by Rodney Gedda

Country Energy switches on managed print services

Jan 05, 2011
GovernmentGovernment IT

NSW government-owned energy supplier, Country Energy, has entered into a managed print services contract with HP to reduce time spent by IT staff managing printers by as much as 95 per cent.

Country Energy has 4525 staff and 169 offices across New South Wales, Queensland and Victoria. It has about 800,000 customers. Alan Montgomery, group manager for business services at Country Energy, said back in 2007 about 31 IT staff serviced some 800 printers at the utility.

“It took up a substantial amount of time that could have been better spent servicing our customers,” Montgomery said.

In some offices, non-IT staff were also buying printers, consumables and managing maintenance contracts.

“The challenge is that many offices only have staff numbers of between three to 30 people,” Montgomery said.

Before going down the full MPS route, Country Energy procured an automated toner service from HP in 2006, but it did not live up to expectations.

“The service was never set up properly. HP needed to take ownership of the solution to drive its success,” Montgomery said. “Initially, the partner resources did not have the expertise to realise that even though the solution was provided by HP, it still had to be owned and manage — especially in a unique business environment such as ours.”

The then CIO at Country Energy, Patrick Cooper, concluded that partially outsourcing printer management was not working for the business and, in August 2008, Country Energy engaged with HP for a managed print services contract. Cooper moved to general manager of strategic procurement and Andrew Hillsdon came on board as general manager for IT services and CIO.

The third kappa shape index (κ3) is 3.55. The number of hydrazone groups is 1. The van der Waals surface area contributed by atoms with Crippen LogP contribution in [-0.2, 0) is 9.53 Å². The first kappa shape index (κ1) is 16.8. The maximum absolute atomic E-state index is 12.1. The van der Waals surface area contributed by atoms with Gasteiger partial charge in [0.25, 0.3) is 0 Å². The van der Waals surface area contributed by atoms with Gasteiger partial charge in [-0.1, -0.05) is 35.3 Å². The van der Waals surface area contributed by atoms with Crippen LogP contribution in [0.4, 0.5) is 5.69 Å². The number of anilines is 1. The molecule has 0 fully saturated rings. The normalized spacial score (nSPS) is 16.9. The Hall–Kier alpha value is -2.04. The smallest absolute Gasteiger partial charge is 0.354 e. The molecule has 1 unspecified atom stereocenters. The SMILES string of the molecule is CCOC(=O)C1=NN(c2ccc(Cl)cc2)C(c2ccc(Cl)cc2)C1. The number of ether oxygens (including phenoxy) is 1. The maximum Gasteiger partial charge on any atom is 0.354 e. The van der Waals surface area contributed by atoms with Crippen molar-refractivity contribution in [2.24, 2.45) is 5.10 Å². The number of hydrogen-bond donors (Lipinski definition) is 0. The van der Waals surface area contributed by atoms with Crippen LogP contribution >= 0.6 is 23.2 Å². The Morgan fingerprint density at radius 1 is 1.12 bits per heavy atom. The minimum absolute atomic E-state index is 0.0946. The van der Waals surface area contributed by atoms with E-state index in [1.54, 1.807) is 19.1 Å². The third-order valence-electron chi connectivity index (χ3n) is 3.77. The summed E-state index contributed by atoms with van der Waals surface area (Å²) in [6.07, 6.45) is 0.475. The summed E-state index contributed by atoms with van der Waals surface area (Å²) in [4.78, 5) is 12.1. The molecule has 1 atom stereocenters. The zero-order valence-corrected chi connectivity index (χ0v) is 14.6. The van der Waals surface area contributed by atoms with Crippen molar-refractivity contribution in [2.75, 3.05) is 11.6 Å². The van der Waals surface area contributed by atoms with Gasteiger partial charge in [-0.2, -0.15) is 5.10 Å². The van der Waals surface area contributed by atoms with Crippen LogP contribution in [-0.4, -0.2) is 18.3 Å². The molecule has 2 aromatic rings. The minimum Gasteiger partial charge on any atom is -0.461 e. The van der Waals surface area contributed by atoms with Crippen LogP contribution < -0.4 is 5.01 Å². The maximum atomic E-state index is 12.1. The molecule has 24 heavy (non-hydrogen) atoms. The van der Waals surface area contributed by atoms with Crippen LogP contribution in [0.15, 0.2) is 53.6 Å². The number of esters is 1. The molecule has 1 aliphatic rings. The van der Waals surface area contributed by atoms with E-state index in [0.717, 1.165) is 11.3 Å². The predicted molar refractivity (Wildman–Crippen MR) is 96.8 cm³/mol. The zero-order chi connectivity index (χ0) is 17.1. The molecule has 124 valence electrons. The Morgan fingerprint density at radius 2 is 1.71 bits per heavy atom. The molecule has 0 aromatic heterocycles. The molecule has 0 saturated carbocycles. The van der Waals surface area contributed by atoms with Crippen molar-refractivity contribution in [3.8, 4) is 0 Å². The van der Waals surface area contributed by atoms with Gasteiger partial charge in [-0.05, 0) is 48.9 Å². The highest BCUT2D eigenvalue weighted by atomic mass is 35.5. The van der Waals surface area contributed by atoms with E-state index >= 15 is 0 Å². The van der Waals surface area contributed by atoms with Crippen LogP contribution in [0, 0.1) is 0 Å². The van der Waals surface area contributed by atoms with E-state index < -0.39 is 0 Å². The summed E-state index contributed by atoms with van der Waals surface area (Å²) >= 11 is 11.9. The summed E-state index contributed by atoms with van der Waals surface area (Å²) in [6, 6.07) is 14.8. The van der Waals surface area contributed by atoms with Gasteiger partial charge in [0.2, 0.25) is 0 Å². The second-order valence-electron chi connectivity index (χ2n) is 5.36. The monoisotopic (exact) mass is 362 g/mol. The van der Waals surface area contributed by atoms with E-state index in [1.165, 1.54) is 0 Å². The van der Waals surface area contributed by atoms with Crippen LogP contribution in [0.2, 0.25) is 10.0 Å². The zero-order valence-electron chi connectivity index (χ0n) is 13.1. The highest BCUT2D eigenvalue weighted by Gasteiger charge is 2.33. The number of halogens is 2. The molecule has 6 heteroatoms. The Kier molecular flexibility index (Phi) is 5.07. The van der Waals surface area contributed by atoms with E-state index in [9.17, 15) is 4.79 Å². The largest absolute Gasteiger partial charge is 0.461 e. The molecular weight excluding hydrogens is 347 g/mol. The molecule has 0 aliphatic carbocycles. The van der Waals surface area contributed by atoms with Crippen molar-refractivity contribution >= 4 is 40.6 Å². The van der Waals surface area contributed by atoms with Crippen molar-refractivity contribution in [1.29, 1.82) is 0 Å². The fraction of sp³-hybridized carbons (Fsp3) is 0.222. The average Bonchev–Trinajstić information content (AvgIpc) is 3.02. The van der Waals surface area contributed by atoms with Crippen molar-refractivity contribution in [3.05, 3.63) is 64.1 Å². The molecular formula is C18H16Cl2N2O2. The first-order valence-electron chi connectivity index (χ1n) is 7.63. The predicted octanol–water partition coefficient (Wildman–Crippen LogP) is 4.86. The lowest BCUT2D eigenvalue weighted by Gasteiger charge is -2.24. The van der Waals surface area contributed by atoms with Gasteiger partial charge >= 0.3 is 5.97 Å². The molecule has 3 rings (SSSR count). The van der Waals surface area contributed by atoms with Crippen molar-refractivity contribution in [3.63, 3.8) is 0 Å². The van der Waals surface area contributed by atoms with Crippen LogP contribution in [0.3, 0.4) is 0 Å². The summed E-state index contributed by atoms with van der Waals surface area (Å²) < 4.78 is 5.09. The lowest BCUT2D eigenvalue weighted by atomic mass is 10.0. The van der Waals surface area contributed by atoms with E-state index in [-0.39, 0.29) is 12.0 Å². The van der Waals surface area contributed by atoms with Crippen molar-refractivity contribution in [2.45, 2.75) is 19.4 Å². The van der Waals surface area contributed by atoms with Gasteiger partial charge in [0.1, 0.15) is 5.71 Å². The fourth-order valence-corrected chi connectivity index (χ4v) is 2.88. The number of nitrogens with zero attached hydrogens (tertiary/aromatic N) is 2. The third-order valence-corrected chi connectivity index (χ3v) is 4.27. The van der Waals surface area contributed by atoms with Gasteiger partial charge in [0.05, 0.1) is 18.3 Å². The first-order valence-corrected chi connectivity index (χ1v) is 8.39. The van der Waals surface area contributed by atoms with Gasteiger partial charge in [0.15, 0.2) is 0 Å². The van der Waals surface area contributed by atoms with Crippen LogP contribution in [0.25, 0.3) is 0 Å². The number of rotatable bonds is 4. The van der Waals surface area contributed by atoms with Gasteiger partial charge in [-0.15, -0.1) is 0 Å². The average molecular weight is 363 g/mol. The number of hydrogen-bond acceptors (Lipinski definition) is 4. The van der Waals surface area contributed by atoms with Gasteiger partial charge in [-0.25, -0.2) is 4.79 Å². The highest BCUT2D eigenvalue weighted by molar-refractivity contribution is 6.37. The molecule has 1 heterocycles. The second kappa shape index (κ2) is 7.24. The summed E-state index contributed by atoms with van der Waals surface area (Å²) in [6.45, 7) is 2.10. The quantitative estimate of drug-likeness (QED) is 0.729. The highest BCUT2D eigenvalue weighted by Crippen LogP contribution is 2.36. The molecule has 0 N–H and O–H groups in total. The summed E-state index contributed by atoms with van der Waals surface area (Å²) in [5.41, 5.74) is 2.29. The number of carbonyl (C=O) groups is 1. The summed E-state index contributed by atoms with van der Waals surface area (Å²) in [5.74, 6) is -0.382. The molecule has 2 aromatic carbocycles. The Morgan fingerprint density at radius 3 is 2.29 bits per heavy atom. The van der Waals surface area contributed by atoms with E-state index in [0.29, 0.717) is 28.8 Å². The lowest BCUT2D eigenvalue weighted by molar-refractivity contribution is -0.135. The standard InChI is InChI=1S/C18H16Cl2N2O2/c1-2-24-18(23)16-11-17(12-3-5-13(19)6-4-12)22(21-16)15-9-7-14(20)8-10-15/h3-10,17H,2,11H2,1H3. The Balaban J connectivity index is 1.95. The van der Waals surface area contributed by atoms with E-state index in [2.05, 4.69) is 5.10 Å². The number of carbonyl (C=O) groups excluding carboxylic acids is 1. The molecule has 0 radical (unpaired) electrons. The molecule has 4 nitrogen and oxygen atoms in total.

“We set up SLAs and deliverables that met our business needs, and outlined the cost savings and benefits we wanted to measure,” Montgomery said.

SLAs are based on requirement and location and Country Energy requested a 60-minute response time and nobody in the business must be without a working printer for more than three days, regardless of location. The utility also stipulated tighter SLAs for regional offices and now has about 670 HP printers under the MPS.

The service takes in six to eight core models under MPS and, in addition to the 670 printers, Country Energy has another 100 printers, plotters, scanners and inkjets not under the MPS.

The contract has been in place for two years and it is working well, according to Montgomery, with no reduction in the headcount of IT staff.

“IT staff set up the network drives, but they do not undertake maintenance or support. HP’s MPS has cut out about 95 per cent of the time they used to spend on the printers,” he said. The utility first investigated MPS as a way to reduce consumption and devices, but at some locations it was better to use two smaller devices than one large device.

“We had a goal that in our fourth year the number of printers we had on board would be down 10 to 15 per cent. We still have a lot of under-utilised printers in our head office, however” he said.

Country Energy is still looking to rationalise printers in key locations such as Port Macquarie and Bathurst. There is a standard cost for toners and other consumables and toner is automatically delivered to offices without having to be ordered, saving time. A single billing system provided by HP delivers one bill that includes the cost of printers covered by the MPS, and those printers that are not. Individual business units can now perform cost management.

“We can better track and forecast our budget now that we have a total cost, excluding paper, as each office buys its own paper,” Montgomery said. “Without having an effective tracking mechanism in place prior to the MPS, it is hard to say if our costs have reduced, but we can now track our growth, costs and budget accordingly.”

Montgomery advises CIOs looking at manged print services to be aware that expectations have to be two-way.

“An MPS vendor won’t solve all problems if the company doesn’t manage it hands-on,” he said. “That is a key thing we learnt. The service is good and the ownership has to be owned by the business. IT still has to have accountability as the vendor is still only the delivery arm of the expectation.”